Nova Scotia Health has apologized to a Dartmouth, N.S., woman for her recent experience at a local hospital while she battles COVID-19, saying she was treated inappropriately by staff.
Madeline Fradette, who is Black, said she felt racially discriminated against after a nurse declined to give her a taxi chit to return home.
Fradette, 76, had gone to the Dartmouth General Hospital for a follow-up appointment after testing positive for COVID-19 and being hospitalized.
Following her checkup, Fradette asked for a taxi chit to get back home. She said a nurse, who is white, told her the hospital doesn't do that any more and offered her a bus ticket instead.
"Seventy-six years old, breath short, Sunday evening, the buses run every hour," said Fradette, whose breathing was still laboured days later. "And you're going to offer me a bus ticket?"
Fradette said hospital staff eventually relented and sent her home in a cab. She complained to patient services.
In a statement, Nova Scotia Health said it "acknowledges the toll of systemic racism on the physical and mental health of Black, Indigenous and people of colour populations."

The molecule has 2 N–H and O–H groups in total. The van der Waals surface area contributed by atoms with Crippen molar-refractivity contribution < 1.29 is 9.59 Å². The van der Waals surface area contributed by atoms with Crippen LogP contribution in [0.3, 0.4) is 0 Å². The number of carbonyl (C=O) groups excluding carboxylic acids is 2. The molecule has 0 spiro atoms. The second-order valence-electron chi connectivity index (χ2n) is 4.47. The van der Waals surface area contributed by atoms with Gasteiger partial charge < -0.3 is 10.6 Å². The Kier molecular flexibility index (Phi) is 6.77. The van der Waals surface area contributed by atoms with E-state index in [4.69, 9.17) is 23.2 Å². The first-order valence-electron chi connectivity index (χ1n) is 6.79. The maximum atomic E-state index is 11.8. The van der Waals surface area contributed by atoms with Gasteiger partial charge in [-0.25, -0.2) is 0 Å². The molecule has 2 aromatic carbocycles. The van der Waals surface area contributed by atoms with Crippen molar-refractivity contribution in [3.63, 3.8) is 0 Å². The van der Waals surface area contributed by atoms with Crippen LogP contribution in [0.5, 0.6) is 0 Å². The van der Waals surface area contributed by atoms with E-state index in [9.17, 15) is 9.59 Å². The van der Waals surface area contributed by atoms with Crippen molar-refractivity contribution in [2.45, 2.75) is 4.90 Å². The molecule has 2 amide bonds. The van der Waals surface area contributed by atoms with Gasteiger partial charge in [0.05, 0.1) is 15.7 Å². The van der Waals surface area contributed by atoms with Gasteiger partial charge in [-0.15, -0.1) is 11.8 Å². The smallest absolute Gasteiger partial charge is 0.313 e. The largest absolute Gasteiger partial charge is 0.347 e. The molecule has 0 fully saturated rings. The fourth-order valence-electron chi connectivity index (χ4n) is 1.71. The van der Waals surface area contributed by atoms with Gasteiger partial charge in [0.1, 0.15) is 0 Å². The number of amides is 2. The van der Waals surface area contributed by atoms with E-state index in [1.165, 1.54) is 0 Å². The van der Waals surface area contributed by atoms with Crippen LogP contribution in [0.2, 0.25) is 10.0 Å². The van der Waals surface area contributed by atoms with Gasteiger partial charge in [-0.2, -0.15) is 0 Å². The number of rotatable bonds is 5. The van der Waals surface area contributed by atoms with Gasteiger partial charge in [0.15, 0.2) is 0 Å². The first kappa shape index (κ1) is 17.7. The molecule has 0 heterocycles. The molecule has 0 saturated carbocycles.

"We acknowledge that Ms. Fradette's experience was inappropriate," the statement goes on to say. The health authority apologized to Fradette and thanked her for her feedback.
The statement concludes by saying Nova Scotia Health is following up with staff to ensure they understand that they should demonstrate flexibility and work to accommodate patients during this difficult time.
Fradette said Friday she's happy with the response to her complaint and is moving on because holding a grudge would only make her recovery more difficult.
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